Stay tuned for more on this subject…

Save Harvey’s Gardens & Grove at Castro MUNI Harvey Milk Plaza

 
 

Please consider signing this initiative to support the creation of the nation’s first LGBTQ Veterans Grove (2499 Market St) and Harvey’s Garden – A Watershed Garden (2401 Market St). The 2 street parks are an important part of existing open space areas with mature landscaping at a historically and culturally significant LGBTQ site that is also an important transit hub.

Why is this important?

We say, Renovate – Don’t Desecrate!
Please sign the petition! Stop the Demolition! Restore/Expand Harvey Milk Plaza!
Protect the ONLY muni station that has open space & mature landscaping! Save Harvey’s Gardens & Grove!

This petition was created by concerned neighbors and community members in the late winter of ’17-’18 as an aspect of the Twin Parklets initiative. Now we are ready for the web. We submitted 2 parklet applications to government stakeholders (Public Works) in early March 2018. As of mid-April we have collected over 750 ‘wet’ signatures that included actual conversations with neighbors, visitors and merchants. *The above is the exact verbiage on the petition.
Whereas, a group calling itself the “Friends of Harvey Milk Plaza” are asking for the demolition of a site, including the mature landscaping, that many believe and understand ALREADY is a significant cultural and historical site. This group has been resistant to hearing our pleas and concerns.

We want a green, sustainable and beautiful solution to an important and efficient transit hub that has suffered from urban strains but is structurally sound. This site already educates and inspires visitors from far and wide. The neighborhood character will be impacted by the of the demolishing of this built environment…(more)

High speed rail became a boondoggle when politicians changed it to low speed rail

By Quinton Kopp : calmatters – excerpt

High speed rail requires a dedicated track and electrification, and almost a decade ago legislators prohibited a dedicated track in the Bay Area and non-electrified track in other areas.

My 1994 state Senate legislation established the California High-Speed Rail Project. It’s not inherently a “boondoggle”; it’s been made a boondoggle by politicians transforming it from high-speed to low-speed.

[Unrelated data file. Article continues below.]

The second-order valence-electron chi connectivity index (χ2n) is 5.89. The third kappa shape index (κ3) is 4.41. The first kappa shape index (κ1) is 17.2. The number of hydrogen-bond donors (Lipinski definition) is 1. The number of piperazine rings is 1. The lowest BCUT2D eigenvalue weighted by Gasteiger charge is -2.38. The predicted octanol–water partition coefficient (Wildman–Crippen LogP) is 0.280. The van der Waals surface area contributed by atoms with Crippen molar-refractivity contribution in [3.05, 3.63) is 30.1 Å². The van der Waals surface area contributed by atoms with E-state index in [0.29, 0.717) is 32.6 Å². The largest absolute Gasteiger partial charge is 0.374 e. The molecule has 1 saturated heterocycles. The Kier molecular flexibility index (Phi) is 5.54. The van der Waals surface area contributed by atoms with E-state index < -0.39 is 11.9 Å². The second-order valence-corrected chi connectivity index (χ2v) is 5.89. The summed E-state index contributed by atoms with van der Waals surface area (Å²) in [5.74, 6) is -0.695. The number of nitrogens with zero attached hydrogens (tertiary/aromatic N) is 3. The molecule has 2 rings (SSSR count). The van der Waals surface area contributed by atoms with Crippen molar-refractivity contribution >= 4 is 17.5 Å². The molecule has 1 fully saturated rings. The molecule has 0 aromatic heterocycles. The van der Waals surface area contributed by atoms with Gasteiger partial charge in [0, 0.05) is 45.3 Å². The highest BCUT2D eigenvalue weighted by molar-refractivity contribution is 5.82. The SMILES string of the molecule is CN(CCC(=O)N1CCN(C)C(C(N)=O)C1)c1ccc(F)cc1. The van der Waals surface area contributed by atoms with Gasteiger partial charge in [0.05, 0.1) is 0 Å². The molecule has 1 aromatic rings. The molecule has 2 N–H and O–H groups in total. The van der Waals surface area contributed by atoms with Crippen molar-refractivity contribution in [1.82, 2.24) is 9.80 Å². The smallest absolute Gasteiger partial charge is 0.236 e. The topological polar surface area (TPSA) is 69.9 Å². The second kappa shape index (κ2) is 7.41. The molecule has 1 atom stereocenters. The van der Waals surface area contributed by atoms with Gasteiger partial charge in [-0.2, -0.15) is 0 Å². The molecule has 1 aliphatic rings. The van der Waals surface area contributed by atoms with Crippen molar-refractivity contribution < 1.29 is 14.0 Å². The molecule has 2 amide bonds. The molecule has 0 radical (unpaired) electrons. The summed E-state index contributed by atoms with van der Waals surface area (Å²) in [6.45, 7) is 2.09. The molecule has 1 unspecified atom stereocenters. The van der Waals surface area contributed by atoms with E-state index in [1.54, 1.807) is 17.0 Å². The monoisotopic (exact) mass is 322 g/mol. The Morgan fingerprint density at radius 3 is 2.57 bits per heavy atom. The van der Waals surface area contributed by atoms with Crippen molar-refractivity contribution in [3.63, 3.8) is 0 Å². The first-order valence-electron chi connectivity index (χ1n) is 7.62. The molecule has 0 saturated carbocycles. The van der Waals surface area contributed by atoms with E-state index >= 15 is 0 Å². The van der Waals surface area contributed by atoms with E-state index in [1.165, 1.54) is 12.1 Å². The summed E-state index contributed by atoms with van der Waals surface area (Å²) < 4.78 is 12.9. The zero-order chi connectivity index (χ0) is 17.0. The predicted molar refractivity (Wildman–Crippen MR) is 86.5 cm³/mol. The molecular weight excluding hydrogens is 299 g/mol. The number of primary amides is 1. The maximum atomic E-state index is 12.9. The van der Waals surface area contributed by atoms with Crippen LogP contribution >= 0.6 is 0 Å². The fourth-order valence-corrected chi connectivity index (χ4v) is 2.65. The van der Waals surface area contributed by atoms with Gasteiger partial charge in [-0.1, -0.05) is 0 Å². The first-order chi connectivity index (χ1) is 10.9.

Functionally, high-speed rail requires a dedicated track and electrification. Almost a decade ago, legislative predecessors of state Sens. Jim Beall and Scott Wiener prohibited dedicated track to prevent the High-Speed Rail Authority from acquiring its own right-of-way from San Francisco to Gilroy. Thus, high-speed rail must use the Caltrain tracks, which limits no more than four trains hourly in primetime, because Caltrain, the right-of-way owner, will run six trains per hour…(more)

Or change the destination to San Jose or change the name of San Jose to San Francisco and stop the train there and you can save the issue of where to put the track along the peninsula. Electrification will be a more complicated problem to solve. Probably disbursing the funds to the various state transit systems is the most reasonable now.

California Focus: COVID’s biggest victim may be mass transit

By Thomas D. Elias : sonomasnews – excerpt

For most of the last 30 years, California saw a mass transit boom stretching from San Diego to Los Angeles to the San Francisco Bay. Both light and heavy rail joined existing bus systems, providing new options for commuters and local residents to get around.

Mass transit also took off as a planning concept. Cities that approve construction of new apartment and office buildings near rail stops often forego requirements for developers to provide parking. Even when they do demand parking spaces, it’s usually fewer than what was previously ordered.

The presumption is that new residents and workers using those structures will use mass transit and their feet, that very few will drive cars…

The reason is clear: fear of contagion. No one who can avoid it wants to ride a crowded bus or train in the day of the virus, even if all aboard are masked(more)